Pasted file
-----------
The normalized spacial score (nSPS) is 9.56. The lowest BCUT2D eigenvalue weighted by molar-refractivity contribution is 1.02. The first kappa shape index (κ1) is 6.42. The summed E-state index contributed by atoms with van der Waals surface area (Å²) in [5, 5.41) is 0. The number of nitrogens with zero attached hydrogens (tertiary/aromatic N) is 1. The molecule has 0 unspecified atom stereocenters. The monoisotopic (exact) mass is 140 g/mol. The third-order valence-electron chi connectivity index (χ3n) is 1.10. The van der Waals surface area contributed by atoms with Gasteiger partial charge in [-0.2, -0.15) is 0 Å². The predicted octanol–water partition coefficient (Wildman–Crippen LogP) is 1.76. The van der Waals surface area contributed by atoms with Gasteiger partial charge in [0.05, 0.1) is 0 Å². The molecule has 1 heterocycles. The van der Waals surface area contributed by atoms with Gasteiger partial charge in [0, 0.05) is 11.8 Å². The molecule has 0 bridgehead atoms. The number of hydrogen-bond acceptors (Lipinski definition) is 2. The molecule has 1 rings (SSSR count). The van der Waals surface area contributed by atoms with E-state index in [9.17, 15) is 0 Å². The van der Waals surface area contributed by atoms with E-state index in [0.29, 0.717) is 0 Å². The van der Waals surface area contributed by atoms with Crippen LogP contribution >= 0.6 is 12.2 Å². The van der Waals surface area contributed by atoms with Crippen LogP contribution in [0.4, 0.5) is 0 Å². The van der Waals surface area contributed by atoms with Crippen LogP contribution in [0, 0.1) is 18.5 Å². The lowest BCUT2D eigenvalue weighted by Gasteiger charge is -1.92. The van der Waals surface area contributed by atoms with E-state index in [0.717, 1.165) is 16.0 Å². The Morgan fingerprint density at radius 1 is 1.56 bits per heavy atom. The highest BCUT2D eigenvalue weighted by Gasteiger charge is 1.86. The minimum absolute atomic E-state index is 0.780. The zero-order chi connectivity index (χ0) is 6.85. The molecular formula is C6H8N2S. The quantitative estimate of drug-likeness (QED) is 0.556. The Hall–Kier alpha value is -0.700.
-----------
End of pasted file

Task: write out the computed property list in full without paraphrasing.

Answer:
The normalized spacial score (nSPS) is 9.56. The lowest BCUT2D eigenvalue weighted by molar-refractivity contribution is 1.02. The first kappa shape index (κ1) is 6.42. The summed E-state index contributed by atoms with van der Waals surface area (Å²) in [5, 5.41) is 0. The number of nitrogens with zero attached hydrogens (tertiary/aromatic N) is 1. The molecule has 0 unspecified atom stereocenters. The monoisotopic (exact) mass is 140 g/mol. The third-order valence-electron chi connectivity index (χ3n) is 1.10. The van der Waals surface area contributed by atoms with Gasteiger partial charge in [-0.2, -0.15) is 0 Å². The predicted octanol–water partition coefficient (Wildman–Crippen LogP) is 1.76. The van der Waals surface area contributed by atoms with Gasteiger partial charge in [0.05, 0.1) is 0 Å². The molecule has 1 heterocycles. The van der Waals surface area contributed by atoms with Gasteiger partial charge in [0, 0.05) is 11.8 Å². The molecule has 0 bridgehead atoms. The number of hydrogen-bond acceptors (Lipinski definition) is 2. The molecule has 1 rings (SSSR count). The van der Waals surface area contributed by atoms with E-state index in [9.17, 15) is 0 Å². The van der Waals surface area contributed by atoms with E-state index in [0.29, 0.717) is 0 Å². The van der Waals surface area contributed by atoms with Crippen LogP contribution >= 0.6 is 12.2 Å². The van der Waals surface area contributed by atoms with Crippen LogP contribution in [0.4, 0.5) is 0 Å². The van der Waals surface area contributed by atoms with Crippen LogP contribution in [0, 0.1) is 18.5 Å². The lowest BCUT2D eigenvalue weighted by Gasteiger charge is -1.92. The van der Waals surface area contributed by atoms with E-state index in [0.717, 1.165) is 16.0 Å². The Morgan fingerprint density at radius 1 is 1.56 bits per heavy atom. The highest BCUT2D eigenvalue weighted by Gasteiger charge is 1.86. The minimum absolute atomic E-state index is 0.780. The zero-order chi connectivity index (χ0) is 6.85. The molecular formula is C6H8N2S. The quantitative estimate of drug-likeness (QED) is 0.556. The Hall–Kier alpha value is -0.700.